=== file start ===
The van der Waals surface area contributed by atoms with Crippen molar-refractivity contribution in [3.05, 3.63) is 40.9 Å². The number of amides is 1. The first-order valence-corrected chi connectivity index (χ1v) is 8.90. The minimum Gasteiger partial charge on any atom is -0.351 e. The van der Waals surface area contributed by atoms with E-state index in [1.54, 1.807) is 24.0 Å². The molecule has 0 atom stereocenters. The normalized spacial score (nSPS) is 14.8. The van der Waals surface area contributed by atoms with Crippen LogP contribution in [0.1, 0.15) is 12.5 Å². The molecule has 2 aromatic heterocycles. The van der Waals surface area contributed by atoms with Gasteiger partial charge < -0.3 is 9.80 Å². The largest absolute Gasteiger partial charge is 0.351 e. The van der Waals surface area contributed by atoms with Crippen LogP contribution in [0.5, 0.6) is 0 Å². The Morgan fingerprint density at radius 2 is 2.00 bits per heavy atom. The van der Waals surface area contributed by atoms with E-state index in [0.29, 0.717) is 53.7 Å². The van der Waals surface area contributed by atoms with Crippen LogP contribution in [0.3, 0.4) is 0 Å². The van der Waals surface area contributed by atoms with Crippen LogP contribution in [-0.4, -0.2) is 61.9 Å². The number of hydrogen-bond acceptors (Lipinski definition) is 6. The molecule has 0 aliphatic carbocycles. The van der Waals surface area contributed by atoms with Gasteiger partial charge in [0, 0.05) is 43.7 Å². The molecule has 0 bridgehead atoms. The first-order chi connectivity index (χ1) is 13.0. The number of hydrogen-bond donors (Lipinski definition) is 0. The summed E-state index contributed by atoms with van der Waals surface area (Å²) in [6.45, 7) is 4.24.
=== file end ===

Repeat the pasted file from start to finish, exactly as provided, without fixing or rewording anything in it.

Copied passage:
The van der Waals surface area contributed by atoms with Crippen molar-refractivity contribution in [3.05, 3.63) is 40.9 Å². The number of amides is 1. The first-order valence-corrected chi connectivity index (χ1v) is 8.90. The minimum Gasteiger partial charge on any atom is -0.351 e. The van der Waals surface area contributed by atoms with E-state index in [1.54, 1.807) is 24.0 Å². The molecule has 0 atom stereocenters. The normalized spacial score (nSPS) is 14.8. The van der Waals surface area contributed by atoms with Crippen LogP contribution in [0.1, 0.15) is 12.5 Å². The molecule has 2 aromatic heterocycles. The van der Waals surface area contributed by atoms with Gasteiger partial charge < -0.3 is 9.80 Å². The largest absolute Gasteiger partial charge is 0.351 e. The van der Waals surface area contributed by atoms with Crippen LogP contribution in [0.5, 0.6) is 0 Å². The Morgan fingerprint density at radius 2 is 2.00 bits per heavy atom. The van der Waals surface area contributed by atoms with E-state index in [0.29, 0.717) is 53.7 Å². The van der Waals surface area contributed by atoms with Crippen LogP contribution in [0.3, 0.4) is 0 Å². The van der Waals surface area contributed by atoms with Crippen LogP contribution in [-0.4, -0.2) is 61.9 Å². The number of hydrogen-bond acceptors (Lipinski definition) is 6. The molecule has 0 aliphatic carbocycles. The van der Waals surface area contributed by atoms with Gasteiger partial charge in [0, 0.05) is 43.7 Å². The molecule has 0 bridgehead atoms. The first-order chi connectivity index (χ1) is 13.0. The number of hydrogen-bond donors (Lipinski definition) is 0. The summed E-state index contributed by atoms with van der Waals surface area (Å²) in [6.45, 7) is 4.24.